In a recent interview, NBA Commissioner Adam Silver gave a useful and predictable, if disheartening, response to a question about the National Basketball Association’s crashing ratings, and the widespread (and surely accurate) belief that many fans have been alienated by the league’s endorsement of aggressive Black Lives Matter propaganda in the arenas, on the courts, on players’ uniforms, and in other aspects of the sport.
Rachel Nichols on NBA Countdown asked the businessman, and I use that term pointedly,
The NBA has certainly been the most visible billion-dollar organization championing social justice and civil rights. As you noted in your press conference the other day, though, that has not been universally popular. How committed are you to being that going forward?
I have to interject here: “not universally popular” is craven equivocation by the interviewer, echoing several Ethics Alarms rationalizations like, 19A The Insidious Confession, or “It wasn’t the best choice.” I hate that crap; as I get older, I hate it more: “It wasn’t everything we hoped for” used to mean, “It was a complete disaster,” and similar weasel words to avoid being direct and honest. The NBA’s Black Lives Matter boot-licking wasn’t “not universally popular,” it was unambiguously unpopular. Such deliberate avoidance of the truth is deceit, and is a variety of fake news.
We’re completely committed to standing for social justice and racial equality and that’s been the case going back decades. It’s part of the DNA of this league. How it gets manifested is something we’re gonna have to sit down with the players and discuss for next season. I would say, in terms of the messages you see on the court and our jerseys, this was an extraordinary moment in time when we began these discussions with the players and what we all lived through this summer. My sense is there’ll be somewhat a return to normalcy, that those messages will largely be left to be delivered off the floor. And I understand those people who are saying ‘I’m on your side, but I want to watch a basketball game.
What’s going on here? The Ethics Alarms Translation:
Of course, we claim to be in favor of social justice, but as you know and anyone paying attention knows, the NBA, like the other professional sports leagues, is and will always be about making money, as much as possible. That’s why, while “standing for social justice” the NBA is so deeply in bed with China, a flagrant human rights abuser, that we could count its snores. We have potential billions invested in China, and our supposedly socially conscious black superstars know what side of the wanton their soy sauce is on. What do they care about Chinese slave labor, political prisoners and ethnic cleansing of Uighurs?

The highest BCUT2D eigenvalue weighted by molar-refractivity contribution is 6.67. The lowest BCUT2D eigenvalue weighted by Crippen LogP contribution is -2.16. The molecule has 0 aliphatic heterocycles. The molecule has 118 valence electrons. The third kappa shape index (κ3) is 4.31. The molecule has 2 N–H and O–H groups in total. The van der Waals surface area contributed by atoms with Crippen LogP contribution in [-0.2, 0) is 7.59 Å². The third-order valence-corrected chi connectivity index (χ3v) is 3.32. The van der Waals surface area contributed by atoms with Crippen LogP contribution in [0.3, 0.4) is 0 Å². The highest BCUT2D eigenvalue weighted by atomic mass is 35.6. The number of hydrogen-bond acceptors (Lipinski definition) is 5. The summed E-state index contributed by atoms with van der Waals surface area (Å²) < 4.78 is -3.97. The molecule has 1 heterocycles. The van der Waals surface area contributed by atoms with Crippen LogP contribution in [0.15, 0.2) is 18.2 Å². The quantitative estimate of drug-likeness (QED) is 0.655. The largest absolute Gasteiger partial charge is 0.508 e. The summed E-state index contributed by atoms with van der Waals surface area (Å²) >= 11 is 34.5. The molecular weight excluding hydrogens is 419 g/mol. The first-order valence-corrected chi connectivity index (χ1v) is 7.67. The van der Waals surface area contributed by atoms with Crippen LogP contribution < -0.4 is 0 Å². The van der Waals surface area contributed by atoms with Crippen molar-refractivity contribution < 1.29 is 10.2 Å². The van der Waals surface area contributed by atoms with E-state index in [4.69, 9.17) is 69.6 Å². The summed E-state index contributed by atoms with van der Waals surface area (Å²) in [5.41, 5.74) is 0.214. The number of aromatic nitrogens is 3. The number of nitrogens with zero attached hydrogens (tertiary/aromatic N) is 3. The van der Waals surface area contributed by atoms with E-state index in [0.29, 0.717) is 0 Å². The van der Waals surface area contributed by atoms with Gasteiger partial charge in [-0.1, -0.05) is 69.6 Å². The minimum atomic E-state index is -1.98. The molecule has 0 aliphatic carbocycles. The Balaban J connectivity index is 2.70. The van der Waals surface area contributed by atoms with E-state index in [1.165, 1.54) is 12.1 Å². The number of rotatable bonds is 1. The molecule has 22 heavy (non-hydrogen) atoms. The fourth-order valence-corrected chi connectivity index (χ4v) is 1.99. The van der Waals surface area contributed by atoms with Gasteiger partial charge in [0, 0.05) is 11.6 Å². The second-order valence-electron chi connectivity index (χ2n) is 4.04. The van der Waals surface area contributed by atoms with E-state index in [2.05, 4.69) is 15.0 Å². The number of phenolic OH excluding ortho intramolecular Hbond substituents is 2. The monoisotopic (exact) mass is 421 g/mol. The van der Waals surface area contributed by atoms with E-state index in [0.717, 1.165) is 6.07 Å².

Unlike the other sports leagues, the NBA is overwhelmingly black, and its biggest, most bankable star is black, LeBron James. Along comes an expedient and cynical movement capitalizing on an emotionally flammable incident in Minnesota and using it to make white people feel guilty and tremble in terror of what angry mobs might do, and of course our players are going to jump on the bandwagon without really investigating the facts or what’s going on. Most of them still have close ties to the communities that are rioting. And we have no product without them. The black stars, led by LeBron, literally call the shots. Sure, if some scrub announced that he was boycotting a scheduled game because of Jacob Blake being shot, he’d be released so fast it would break the sound barrier. But this is Lebron James we’re talking about here. In baseball, Mokkie Betts led the one-game strike: his is the top selling jersey, did you know that? If Tom Brady had started kneeling at NFL games, do you think it would have taken this long for the NFL to cave?
Don’t you read Ethics Alarms? The King’s Pass? Hello?
So the players demanded that the NBA join them in grandstanding and shoving “Black Lives Matter” and “Silence is Violence” and all sorts of related junk in our fans’ faces. We knew our white fans wouldn’t like being called racist and that even most of our black fans don’t want to have their sports polluted by politics. We knew it would be seen as partisan politicking, and we knew it would cost us money, but look: with the season being disrupted and the games being played to empty arenas anyway, , this half-assed season was the best possible time to grovel to the players with minimum damage.
We also knew that our actions would put pressure on the other leagues to do the same, or be called supporters of systemic racism. Well, screw ‘em. It’s not our jobs to look out for other sports, just ours.
Our players may be ignorant, and politically naïve, spoiled by being declared gods before their 25th birthdays and paid more in a year than I’ve earned in a lifetime, but they aren’t fools. They know that if the game’s popularity crashes, they will feel it in the wallet. That’s why I don’t foresee any problem with keeping the virtue-signaling and the Black Lives Matter rhetoric off the court.
Look, we’re in business to make money. In business, the motto is “Integrity Doesn’t Matter.”